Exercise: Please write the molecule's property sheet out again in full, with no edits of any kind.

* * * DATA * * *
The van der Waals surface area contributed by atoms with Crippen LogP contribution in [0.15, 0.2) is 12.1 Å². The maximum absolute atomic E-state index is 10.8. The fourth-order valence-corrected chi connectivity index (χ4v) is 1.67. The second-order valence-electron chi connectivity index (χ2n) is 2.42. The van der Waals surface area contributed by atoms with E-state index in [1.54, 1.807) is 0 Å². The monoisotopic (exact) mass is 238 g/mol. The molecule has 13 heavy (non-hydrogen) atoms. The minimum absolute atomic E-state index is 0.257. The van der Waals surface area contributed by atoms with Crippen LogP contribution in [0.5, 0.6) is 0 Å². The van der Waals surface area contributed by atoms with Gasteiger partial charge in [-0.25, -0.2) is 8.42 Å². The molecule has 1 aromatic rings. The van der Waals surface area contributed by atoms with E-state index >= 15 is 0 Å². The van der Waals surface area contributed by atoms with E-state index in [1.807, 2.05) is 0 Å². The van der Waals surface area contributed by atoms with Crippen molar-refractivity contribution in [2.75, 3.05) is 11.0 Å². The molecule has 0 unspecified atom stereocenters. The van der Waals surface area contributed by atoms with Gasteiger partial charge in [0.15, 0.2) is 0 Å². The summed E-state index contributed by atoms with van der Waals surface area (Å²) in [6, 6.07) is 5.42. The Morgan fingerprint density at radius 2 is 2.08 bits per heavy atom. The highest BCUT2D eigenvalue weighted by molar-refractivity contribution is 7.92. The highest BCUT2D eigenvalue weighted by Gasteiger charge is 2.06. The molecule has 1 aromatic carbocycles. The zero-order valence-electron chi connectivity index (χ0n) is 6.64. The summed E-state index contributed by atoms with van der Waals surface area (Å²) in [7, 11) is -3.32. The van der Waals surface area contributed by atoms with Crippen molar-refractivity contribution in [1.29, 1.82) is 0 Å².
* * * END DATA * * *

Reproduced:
The van der Waals surface area contributed by atoms with Crippen LogP contribution in [0.15, 0.2) is 12.1 Å². The maximum absolute atomic E-state index is 10.8. The fourth-order valence-corrected chi connectivity index (χ4v) is 1.67. The second-order valence-electron chi connectivity index (χ2n) is 2.42. The van der Waals surface area contributed by atoms with E-state index in [1.54, 1.807) is 0 Å². The monoisotopic (exact) mass is 238 g/mol. The molecule has 13 heavy (non-hydrogen) atoms. The minimum absolute atomic E-state index is 0.257. The van der Waals surface area contributed by atoms with Crippen LogP contribution in [0.5, 0.6) is 0 Å². The van der Waals surface area contributed by atoms with Gasteiger partial charge in [-0.25, -0.2) is 8.42 Å². The molecule has 1 aromatic rings. The van der Waals surface area contributed by atoms with E-state index >= 15 is 0 Å². The van der Waals surface area contributed by atoms with E-state index in [1.807, 2.05) is 0 Å². The van der Waals surface area contributed by atoms with Crippen molar-refractivity contribution in [2.75, 3.05) is 11.0 Å². The molecule has 0 unspecified atom stereocenters. The van der Waals surface area contributed by atoms with Gasteiger partial charge in [0.15, 0.2) is 0 Å². The summed E-state index contributed by atoms with van der Waals surface area (Å²) in [6, 6.07) is 5.42. The Morgan fingerprint density at radius 2 is 2.08 bits per heavy atom. The highest BCUT2D eigenvalue weighted by molar-refractivity contribution is 7.92. The highest BCUT2D eigenvalue weighted by Gasteiger charge is 2.06. The molecule has 1 aromatic carbocycles. The zero-order valence-electron chi connectivity index (χ0n) is 6.64. The summed E-state index contributed by atoms with van der Waals surface area (Å²) in [7, 11) is -3.32. The van der Waals surface area contributed by atoms with Crippen molar-refractivity contribution in [1.29, 1.82) is 0 Å².